radio send string block just after the
radio set group, in your
on start block. And type in the word “start”.
Now, drag an
if then else block into your
on radio received block. Put the
show string block into the
0 = 0 block from the “Logic” drawer and drag it into your
if condition. Then drag the
receivedString variable into the first part of the
0 = 0 block, and drag an empty string block from the “Advanced > Text” drawer into the second part. Type “start” into the empty text block, like this:
Now, finally, go back to your
on start block, duplicate all the blocks from
show number 3 down to the end, and drag them over into the
then part of your
if then else block. Your code should look like this:
Download the code onto your microbit, and get your partner to do the same. While you are both downloding the code onto your microbits, they might start counting down. Just wait a few seconds for both microbits to go quiet, before testing them out.
To test them out, one of you should start a game by pressing the power button on the back on your microbit. Notice how both microbits show the same countdown at the same time. What happens when you both press “A”, “B”, or “A+B” together when the square icon is shown?
You will have noticed that, when you choose “rock”, “paper”, or “scissors”, all that happens is your choice gets displayed on your partner’s screen.
Let’s program each microbit to compare your vote and your partner’s vote, to show who has won.
First we need to add some
else if segments to the
if then else block inside your
on radio received block. You can add more
else if segments by clicking the little blue gear icon, and dragging
else if blocks into the stack. Add 3
else if blocks, and remove the
Click on the little blue gear icon again to close the balloon.
0 = 0 block from the “Logic” drawer into the first empty
else if condition. Drag the
receivedString variable into the first part of the
0 = 0 condition, and drag an empty string block (from the “Advanced > Text” drawer) into the second part. Type “rock” into the empty string block, like this:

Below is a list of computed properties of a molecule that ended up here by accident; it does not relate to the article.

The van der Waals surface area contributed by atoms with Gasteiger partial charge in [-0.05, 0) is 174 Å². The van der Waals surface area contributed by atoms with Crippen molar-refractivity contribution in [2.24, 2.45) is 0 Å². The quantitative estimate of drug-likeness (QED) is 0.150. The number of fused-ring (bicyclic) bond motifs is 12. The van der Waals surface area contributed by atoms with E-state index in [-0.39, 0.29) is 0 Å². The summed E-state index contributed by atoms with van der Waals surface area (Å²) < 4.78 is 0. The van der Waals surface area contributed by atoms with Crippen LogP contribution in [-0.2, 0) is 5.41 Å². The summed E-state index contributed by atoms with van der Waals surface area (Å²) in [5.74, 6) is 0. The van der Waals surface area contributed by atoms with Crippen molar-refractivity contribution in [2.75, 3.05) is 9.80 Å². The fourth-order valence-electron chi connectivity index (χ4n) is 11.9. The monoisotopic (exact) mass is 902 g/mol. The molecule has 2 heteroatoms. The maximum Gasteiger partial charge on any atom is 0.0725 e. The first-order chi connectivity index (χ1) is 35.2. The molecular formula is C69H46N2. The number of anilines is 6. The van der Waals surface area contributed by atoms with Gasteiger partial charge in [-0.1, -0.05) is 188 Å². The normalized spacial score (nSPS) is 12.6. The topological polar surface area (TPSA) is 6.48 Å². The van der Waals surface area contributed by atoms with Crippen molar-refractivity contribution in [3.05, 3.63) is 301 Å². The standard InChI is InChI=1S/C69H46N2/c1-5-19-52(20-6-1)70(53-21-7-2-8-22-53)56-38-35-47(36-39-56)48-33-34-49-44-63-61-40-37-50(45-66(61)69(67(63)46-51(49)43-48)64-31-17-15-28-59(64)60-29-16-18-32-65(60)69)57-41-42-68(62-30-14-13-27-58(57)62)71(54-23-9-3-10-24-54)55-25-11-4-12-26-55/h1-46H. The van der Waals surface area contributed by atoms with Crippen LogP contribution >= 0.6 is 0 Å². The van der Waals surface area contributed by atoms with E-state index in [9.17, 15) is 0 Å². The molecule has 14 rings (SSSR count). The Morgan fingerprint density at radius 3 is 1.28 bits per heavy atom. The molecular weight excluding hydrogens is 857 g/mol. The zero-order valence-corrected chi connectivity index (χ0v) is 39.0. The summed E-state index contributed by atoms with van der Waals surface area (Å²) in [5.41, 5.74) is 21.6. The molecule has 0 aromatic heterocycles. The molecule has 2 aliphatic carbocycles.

Now do the same for
receivedString = paper and
receivedString = scissors in the other two
else if conditions:
Go to your first
receivedString = rock condition, and add another
else if conditions. Use the
0 = 0 block, empty string block, and the
me variable, to set up 3 conditions like this:
Now draw faces inside each of the three “then” segments:
Now do the same again for each of the remaining two
receivedString conditions. This table might help you work out who wins and who loses in each case:
|rock||rock||It’s a draw|
|paper||It’s a draw|
|scissors||It’s a draw|
Your finished code should look like this:
Finally, before we test the finished game out, we need to handle two edge-cases that might sometimes happen.
The first is that a player might forget to press a button during the voting period. This will cause problems later on, so instead, we set
me to a default choice of “rock” before the countdown starts.
Add a “set me to” block before
radio send string start, and set the string to “rock”:
Second, there’s a chance that two microbits restarted at exactly the same time can end up broadcasting over each other, causing confusion at voting time. To avoid this, we can add a tiny delay on the microbit receiving the
pause (ms) block before the
radio send string me in the
on radio received block, and set the pause duration to “50” ms:
Download the code onto your microbit, and get your partner to do the same. Remember to wait until both microbits have restarted and gone quiet, and then one of you can start a game by restarting one of your microbits. See who can win the most games in a row!